Haunting photo of Earth and moon snapped by China's experimental lunar satellites

China’s Tiandu-2 experimental lunar satellite took this far-infrared image of the moon and Earth (bottom center) on April 8, 2024.
(Image credit: CNSA/DSEL)

A pair of small experimental satellites have begun tests related to future lunar communication and navigation services for China's moon ambitions.

The Tiandu-1 and Tiandu-2 satellites launched toward the moon along with the Queqiao-2 lunar communications relay satellite on a Long March 8 rocket on March 19. The latter spacecraft will support a major mission — the upcoming Chang'e 6 lunar far side sample return effort, which could launch as soon as next month —but the former are intended as a pathfinder for future lunar infrastructure.

China's Deep Space Exploration Lab (DSEL) stated on April 13 that Tiandu-1 and Tiandu-2 had carried out tests of high-reliability transmission and routing between Earth and the lunar surface.

One of the pair also transmitted an infrared image showing the heavily cratered far side of the moon, including a view of a distant planet Earth.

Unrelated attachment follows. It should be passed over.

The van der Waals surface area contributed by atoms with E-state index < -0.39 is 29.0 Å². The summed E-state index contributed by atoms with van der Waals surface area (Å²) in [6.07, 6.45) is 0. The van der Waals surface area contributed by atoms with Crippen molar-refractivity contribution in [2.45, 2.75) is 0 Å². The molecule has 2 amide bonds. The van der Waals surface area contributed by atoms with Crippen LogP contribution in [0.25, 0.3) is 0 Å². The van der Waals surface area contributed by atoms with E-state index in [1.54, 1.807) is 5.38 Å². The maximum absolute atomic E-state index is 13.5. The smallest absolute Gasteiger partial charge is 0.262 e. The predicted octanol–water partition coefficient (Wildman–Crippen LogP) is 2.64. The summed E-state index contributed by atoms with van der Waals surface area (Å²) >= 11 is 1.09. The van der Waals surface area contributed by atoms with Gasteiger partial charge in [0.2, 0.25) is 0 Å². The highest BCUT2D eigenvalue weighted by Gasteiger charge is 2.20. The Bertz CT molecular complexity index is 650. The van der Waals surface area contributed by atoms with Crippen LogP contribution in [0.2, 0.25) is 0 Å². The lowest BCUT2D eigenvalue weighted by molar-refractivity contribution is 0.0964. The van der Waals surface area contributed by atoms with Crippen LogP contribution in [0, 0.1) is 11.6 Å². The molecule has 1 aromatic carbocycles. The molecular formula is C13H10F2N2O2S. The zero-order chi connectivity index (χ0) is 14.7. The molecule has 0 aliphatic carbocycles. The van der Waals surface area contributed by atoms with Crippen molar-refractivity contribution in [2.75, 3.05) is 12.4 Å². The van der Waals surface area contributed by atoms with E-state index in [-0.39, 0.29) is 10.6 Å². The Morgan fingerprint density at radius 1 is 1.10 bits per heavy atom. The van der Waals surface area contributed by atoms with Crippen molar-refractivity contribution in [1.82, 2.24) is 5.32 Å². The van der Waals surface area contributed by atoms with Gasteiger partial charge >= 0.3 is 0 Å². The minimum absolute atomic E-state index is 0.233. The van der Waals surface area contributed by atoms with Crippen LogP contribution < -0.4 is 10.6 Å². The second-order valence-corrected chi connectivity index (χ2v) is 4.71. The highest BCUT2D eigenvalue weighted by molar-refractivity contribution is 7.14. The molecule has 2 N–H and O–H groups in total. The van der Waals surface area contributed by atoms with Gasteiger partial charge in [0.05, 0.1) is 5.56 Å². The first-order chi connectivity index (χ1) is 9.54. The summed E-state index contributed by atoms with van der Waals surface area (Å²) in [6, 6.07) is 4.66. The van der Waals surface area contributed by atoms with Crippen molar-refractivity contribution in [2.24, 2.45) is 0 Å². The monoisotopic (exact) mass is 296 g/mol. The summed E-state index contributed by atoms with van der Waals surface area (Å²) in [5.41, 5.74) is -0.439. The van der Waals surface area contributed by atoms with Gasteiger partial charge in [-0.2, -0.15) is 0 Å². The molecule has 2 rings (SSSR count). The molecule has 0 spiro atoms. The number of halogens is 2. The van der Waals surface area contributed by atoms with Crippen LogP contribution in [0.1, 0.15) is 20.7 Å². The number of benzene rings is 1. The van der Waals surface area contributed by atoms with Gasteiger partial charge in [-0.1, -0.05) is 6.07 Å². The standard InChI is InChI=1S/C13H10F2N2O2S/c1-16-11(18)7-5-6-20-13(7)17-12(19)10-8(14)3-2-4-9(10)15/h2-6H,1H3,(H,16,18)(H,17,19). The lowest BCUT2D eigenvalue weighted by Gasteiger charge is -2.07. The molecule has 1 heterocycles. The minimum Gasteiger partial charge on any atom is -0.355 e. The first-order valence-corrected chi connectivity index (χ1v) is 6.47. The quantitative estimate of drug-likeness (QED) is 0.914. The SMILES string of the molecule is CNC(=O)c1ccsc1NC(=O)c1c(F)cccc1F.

Related: 'Everything has changed since Apollo': Why landing on the moon is still incredibly difficult in 2024

The Tiandu pair entered lunar orbit on April 3 and are flying in formation around 124 miles (200 kilometers) apart. Tiandu-1 weighs 134 pounds (61 kilograms) and is equipped with a Ka-band dual-frequency communicator, a laser retroreflector and a space router. Tiandu-2 weighs 33 lbs (15 kg) and carries communication and navigation devices.

DSEL stated that the test satellites will conduct further lunar communication and navigation technology experiments. The results will guide the design and construction of the planned International Lunar Research Station (ILRS) and a Queqiao satellite constellation for lunar communication, navigation and remote sensing.

Originally posted on Space.com.

Andrew Jones

Andrew is a freelance space journalist with a focus on reporting on China's rapidly growing space sector. He began writing for Live Science sister site Space.com in 2019, and he also writes for SpaceNews, IEEE Spectrum, National Geographic, Sky & Telescope, New Scientist and others. Andrew first caught the space bug when, as a youngster, he saw Voyager images of other worlds in our solar system for the first time. Away from space, Andrew enjoys trail running in the forests of Finland.